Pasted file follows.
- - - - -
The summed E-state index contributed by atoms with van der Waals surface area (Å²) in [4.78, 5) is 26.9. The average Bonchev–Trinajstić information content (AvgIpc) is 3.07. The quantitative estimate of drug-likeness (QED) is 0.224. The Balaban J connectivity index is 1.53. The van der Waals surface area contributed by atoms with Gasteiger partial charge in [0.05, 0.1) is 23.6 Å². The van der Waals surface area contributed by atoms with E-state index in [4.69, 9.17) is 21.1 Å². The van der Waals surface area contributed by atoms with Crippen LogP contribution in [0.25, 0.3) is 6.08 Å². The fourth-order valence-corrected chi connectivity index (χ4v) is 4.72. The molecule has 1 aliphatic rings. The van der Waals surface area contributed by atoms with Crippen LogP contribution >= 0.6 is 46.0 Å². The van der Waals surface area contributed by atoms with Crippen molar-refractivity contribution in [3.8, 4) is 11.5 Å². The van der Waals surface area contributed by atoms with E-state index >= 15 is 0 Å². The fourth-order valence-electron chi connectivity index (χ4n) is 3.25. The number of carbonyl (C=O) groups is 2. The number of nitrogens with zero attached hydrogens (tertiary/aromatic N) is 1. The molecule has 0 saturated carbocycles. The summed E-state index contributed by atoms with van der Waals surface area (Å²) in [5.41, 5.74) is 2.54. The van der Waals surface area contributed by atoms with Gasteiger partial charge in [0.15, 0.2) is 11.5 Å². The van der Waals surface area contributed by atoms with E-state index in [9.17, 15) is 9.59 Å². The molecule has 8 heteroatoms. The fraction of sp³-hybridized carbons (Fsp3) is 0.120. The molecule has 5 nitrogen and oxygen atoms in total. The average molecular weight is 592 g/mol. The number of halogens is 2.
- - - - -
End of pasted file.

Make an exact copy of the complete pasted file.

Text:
The summed E-state index contributed by atoms with van der Waals surface area (Å²) in [4.78, 5) is 26.9. The average Bonchev–Trinajstić information content (AvgIpc) is 3.07. The quantitative estimate of drug-likeness (QED) is 0.224. The Balaban J connectivity index is 1.53. The van der Waals surface area contributed by atoms with Gasteiger partial charge in [0.05, 0.1) is 23.6 Å². The van der Waals surface area contributed by atoms with E-state index in [4.69, 9.17) is 21.1 Å². The van der Waals surface area contributed by atoms with Crippen LogP contribution in [0.25, 0.3) is 6.08 Å². The fourth-order valence-corrected chi connectivity index (χ4v) is 4.72. The molecule has 1 aliphatic rings. The van der Waals surface area contributed by atoms with Crippen LogP contribution >= 0.6 is 46.0 Å². The van der Waals surface area contributed by atoms with Crippen molar-refractivity contribution in [3.8, 4) is 11.5 Å². The van der Waals surface area contributed by atoms with E-state index >= 15 is 0 Å². The fourth-order valence-electron chi connectivity index (χ4n) is 3.25. The number of carbonyl (C=O) groups is 2. The number of nitrogens with zero attached hydrogens (tertiary/aromatic N) is 1. The molecule has 0 saturated carbocycles. The summed E-state index contributed by atoms with van der Waals surface area (Å²) in [5.41, 5.74) is 2.54. The van der Waals surface area contributed by atoms with Gasteiger partial charge in [0.15, 0.2) is 11.5 Å². The van der Waals surface area contributed by atoms with E-state index in [9.17, 15) is 9.59 Å². The molecule has 8 heteroatoms. The fraction of sp³-hybridized carbons (Fsp3) is 0.120. The molecule has 5 nitrogen and oxygen atoms in total. The average molecular weight is 592 g/mol. The number of halogens is 2.